Global media and financial information group Thomson Reuters said on Wednesday it would cut 2,500 jobs in its risk division by the end of the year as part of a cost-cutting drive.
Chief executive James Smith announced the cuts as he released the company's quarterly and annual financial results, saying the move "positions us for far greater improvement in 2014."
Smith said 2012 "was a watershed year despite an economic environment that proved to be even more challenging than we had anticipated" and cited "numerous operational issues needing repair."
In the company's large financial unit, Smith said, now has "far more rigor, transparency and discipline."
He said the unit known as "Finance and Risk" will trim 2,500 jobs by the end of 2013 as part of a drive to boost profits.
The move will slash around 11 percent of the finance unit's 22,500 employees and four percent of the company's 60,000 workforce. Reuters said some of the cuts are related to mergers and divestures which make positions redundant.
Thomson Reuters reported its profit for the fourth quarter was $372 million, compared with a loss in the same period a year earlier of $2.6 billion due to a large writedown on its financial services business.
Thomson Reuters, which is incorporated in Canada and has its headquarters in New York, said its full-year 2012 profit rose to $2.1 billion from $1.4 billion the prior year.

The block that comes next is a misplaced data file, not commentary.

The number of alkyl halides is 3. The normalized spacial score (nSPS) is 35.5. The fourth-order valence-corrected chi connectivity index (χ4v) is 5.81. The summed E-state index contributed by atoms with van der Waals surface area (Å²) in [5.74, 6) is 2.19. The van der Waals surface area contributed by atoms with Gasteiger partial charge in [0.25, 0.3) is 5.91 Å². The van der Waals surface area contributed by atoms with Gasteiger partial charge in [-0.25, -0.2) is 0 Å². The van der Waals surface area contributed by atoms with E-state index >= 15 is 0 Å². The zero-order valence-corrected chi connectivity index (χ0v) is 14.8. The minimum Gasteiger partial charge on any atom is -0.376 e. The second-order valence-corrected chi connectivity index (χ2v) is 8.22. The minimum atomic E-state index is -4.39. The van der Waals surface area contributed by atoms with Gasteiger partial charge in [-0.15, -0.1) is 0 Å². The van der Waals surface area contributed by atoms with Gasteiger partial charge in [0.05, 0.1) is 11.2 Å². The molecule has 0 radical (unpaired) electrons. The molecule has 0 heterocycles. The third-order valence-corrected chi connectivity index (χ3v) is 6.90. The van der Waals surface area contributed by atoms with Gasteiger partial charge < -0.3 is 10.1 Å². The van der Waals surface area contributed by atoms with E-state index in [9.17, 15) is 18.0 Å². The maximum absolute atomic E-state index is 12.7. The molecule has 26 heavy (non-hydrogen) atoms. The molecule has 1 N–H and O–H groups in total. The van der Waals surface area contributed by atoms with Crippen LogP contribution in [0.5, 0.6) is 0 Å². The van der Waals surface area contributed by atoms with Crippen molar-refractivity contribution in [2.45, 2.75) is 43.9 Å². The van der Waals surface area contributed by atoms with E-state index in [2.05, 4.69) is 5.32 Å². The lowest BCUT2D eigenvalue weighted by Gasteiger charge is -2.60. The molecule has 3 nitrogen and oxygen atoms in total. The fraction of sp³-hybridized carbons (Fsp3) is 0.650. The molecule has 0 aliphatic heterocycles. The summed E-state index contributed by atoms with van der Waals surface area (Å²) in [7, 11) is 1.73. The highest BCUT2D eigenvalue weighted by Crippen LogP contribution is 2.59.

The adjusted profit per share amounted to 60 cents a share in the past quarter, slightly better than expected on Wall Street.
Revenues fell five percent to $3.4 billion over the quarter and were down four percent for the year at $13.3 billion.
Smith said 2012 "will best be known as the year we turned the tide in our financial and risk business. I said last year that our journey would entail a multi-quarter turnaround; we are halfway through that process."
Thomson Reuters was created in 2008 with Canadian media giant Thomson Corp's takeover of British-based Reuters. It operates a number of financial and legal information services as well as the Reuters news agency.
The media operations represented just a small portion of the company with 2012 revenues at $331 million, from $336 million in 2011.
The largest segment, under Finance and Risk, accounted for $7.2 billion in revenues, a drop of one percent over the past year. This includes investors and trading information on equities, commodities and other financial products.
Legal services accounted for revenues of $3.3 billion and tax and accounting for $1.2 billion.
Shares in Thomson Reuters dipped 2.2 percent to end at $29.97.